Conceivably, as more people are pushed into poverty, more people are pushed towards criminal activities, including piracy-related activities.
Focusing mainly on piracy isn’t the solution. Its root causes – depleted fish stocks, loss of livelihoods and poverty – need to be addressed.
Maritime safety and security in Africa will only be achieved when the same level of attention and resources that are given to countering piracy by African governments and their foreign counterparts is extended to sustainable fisheries and curbing of marine pollution.
Achieving this balance requires several clear actions.
5 steps to be taken
First, the African Union and Regional Economic Communities must take collective action to push for an end to exploitative relationships in the continent’s ocean resources. This includes urging the UN to recognise illegal fishing and associated crimes as grave security threats.
International partners must go beyond rhetoric and stop financing the exploitation of the continent’s resources through subsidies that allows for legal exploitation of depleted species and illegal fishing.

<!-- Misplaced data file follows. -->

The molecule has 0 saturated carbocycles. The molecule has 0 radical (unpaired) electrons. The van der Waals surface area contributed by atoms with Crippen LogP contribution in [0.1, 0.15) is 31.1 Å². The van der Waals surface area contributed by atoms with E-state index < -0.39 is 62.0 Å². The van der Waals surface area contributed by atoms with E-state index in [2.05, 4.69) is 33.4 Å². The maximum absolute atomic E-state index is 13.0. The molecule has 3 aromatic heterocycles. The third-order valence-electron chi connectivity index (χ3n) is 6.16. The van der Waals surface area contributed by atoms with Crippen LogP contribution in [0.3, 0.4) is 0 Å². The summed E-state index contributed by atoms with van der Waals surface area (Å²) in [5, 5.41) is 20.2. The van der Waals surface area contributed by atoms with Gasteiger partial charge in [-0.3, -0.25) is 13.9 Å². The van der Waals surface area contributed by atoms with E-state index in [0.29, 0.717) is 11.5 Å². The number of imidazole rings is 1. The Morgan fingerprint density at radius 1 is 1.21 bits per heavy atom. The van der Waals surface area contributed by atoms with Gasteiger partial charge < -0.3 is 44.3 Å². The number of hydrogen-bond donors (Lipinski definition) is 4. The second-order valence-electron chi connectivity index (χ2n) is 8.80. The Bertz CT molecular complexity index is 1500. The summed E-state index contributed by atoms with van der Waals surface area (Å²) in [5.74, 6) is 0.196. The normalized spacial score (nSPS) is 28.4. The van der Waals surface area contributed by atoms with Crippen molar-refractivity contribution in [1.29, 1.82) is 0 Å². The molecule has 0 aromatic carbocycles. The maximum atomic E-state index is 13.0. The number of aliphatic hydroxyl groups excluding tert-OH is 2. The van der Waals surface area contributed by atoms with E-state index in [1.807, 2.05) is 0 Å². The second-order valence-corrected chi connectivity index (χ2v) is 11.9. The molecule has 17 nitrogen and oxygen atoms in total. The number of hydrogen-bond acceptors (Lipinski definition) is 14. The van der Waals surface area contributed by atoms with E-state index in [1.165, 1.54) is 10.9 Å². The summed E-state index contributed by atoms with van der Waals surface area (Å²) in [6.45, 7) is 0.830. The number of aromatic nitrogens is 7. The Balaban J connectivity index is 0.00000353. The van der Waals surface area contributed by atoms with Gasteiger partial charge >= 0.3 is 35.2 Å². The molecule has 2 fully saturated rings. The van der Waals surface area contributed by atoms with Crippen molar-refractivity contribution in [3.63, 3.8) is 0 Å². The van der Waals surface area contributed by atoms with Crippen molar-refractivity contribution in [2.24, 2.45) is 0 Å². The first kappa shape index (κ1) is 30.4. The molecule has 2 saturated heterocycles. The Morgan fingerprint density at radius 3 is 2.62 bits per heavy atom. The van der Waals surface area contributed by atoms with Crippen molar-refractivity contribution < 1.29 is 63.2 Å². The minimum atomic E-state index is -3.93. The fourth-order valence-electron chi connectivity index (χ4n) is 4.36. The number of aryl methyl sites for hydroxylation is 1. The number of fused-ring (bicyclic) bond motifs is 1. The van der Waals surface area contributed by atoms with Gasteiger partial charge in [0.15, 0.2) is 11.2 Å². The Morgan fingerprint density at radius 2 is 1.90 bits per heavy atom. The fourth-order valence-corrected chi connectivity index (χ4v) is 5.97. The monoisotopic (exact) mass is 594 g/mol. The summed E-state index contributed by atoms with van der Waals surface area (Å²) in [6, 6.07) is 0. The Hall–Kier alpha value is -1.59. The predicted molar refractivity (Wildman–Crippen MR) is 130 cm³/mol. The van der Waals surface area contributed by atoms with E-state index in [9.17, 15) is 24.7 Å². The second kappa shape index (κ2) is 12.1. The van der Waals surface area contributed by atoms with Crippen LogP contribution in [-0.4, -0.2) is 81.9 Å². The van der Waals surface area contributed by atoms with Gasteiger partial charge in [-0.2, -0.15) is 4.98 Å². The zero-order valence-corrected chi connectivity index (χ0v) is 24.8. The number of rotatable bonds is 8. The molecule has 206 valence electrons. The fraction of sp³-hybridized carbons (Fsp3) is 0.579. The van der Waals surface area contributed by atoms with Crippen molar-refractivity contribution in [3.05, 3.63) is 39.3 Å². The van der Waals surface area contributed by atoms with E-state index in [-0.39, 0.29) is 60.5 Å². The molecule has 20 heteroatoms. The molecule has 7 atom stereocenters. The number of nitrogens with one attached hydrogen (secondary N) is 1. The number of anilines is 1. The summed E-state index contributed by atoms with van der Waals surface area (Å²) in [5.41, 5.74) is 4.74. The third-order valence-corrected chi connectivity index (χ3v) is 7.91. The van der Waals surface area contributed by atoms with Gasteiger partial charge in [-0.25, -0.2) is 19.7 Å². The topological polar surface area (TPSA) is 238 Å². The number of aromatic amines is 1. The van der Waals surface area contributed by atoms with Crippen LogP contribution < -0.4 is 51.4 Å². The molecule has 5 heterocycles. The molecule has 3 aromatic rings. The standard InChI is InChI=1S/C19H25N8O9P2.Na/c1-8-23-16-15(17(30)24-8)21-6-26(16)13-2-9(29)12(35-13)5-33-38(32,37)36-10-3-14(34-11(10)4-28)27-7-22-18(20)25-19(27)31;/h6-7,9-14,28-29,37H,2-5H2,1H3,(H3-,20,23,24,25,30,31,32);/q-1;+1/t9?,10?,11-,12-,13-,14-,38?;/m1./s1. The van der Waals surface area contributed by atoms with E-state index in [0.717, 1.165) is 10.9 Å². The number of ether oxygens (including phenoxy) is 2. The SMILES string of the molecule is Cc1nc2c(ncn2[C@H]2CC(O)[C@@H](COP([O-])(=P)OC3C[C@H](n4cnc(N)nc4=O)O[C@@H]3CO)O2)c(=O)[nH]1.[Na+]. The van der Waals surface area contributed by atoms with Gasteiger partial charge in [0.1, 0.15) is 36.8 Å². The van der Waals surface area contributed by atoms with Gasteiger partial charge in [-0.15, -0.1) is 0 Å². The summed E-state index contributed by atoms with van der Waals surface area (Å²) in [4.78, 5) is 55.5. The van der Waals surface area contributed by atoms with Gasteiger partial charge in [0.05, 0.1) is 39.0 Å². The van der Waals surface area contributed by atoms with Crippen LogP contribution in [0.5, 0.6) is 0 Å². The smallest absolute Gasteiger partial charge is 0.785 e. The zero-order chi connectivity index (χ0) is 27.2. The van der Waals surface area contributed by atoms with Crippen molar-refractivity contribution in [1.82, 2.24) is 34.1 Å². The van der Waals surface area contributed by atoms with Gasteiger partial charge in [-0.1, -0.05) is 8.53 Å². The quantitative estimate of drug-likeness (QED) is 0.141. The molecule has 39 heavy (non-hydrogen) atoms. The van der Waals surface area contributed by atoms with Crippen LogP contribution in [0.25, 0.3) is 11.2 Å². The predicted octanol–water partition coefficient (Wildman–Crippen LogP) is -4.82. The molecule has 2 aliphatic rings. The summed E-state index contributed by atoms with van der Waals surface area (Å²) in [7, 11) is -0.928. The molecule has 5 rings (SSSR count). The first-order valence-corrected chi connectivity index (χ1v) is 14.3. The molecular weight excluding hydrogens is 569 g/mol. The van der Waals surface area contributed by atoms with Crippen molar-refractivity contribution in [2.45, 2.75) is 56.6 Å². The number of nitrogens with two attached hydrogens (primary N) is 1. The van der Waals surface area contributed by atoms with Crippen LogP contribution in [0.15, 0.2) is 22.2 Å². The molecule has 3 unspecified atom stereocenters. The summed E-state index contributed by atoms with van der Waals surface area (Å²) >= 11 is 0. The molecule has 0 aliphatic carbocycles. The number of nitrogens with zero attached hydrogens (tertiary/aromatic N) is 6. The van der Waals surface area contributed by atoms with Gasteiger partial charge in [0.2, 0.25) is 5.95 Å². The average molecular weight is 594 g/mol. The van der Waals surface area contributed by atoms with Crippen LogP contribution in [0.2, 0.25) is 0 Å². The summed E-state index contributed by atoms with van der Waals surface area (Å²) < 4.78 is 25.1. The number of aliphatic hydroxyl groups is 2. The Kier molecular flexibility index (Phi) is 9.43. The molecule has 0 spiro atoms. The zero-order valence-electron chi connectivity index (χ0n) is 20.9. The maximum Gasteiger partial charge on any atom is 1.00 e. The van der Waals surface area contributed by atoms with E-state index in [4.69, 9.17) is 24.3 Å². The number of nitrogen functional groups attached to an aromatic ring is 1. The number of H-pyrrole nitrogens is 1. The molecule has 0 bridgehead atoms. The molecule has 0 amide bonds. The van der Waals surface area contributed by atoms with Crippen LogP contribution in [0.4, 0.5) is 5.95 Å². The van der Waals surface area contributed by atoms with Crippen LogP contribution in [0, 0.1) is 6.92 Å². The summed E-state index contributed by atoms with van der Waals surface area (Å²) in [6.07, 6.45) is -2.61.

Secondly, African states should adopt a holistic approach to maritime security that encourages cooperation and collaboration across sectors, as outlined in the AIMS 2050 and Lomé Charter. This approach should use piracy countermeasures to combat illegal fishing and associated activities.
Third, to understand the impact of threats to maritime security and resource extraction, African voices (at the community level) should be reflected in the formulation of policies and strategies.
Fourth, while successful in reducing piracy, the current approach to maritime security in Africa is not sustainable. The root causes of insecurity, such as youth unemployment and environmental degradation, should be addressed. This requires urgent attention with a focus on social and ecological well-being.
Finally, the reduction in incidents of piracy and armed robbery at sea, especially in the Gulf of Guinea, is due to cooperation, collaboration and coordination between regional navies and their partners. This approach is widely recognised as sustainable. It should be maintained, and indeed extended to address other security threats at sea.
Taking these steps will ensure that no one is left behind and that the continent’s prospects for future prosperity are not undermined.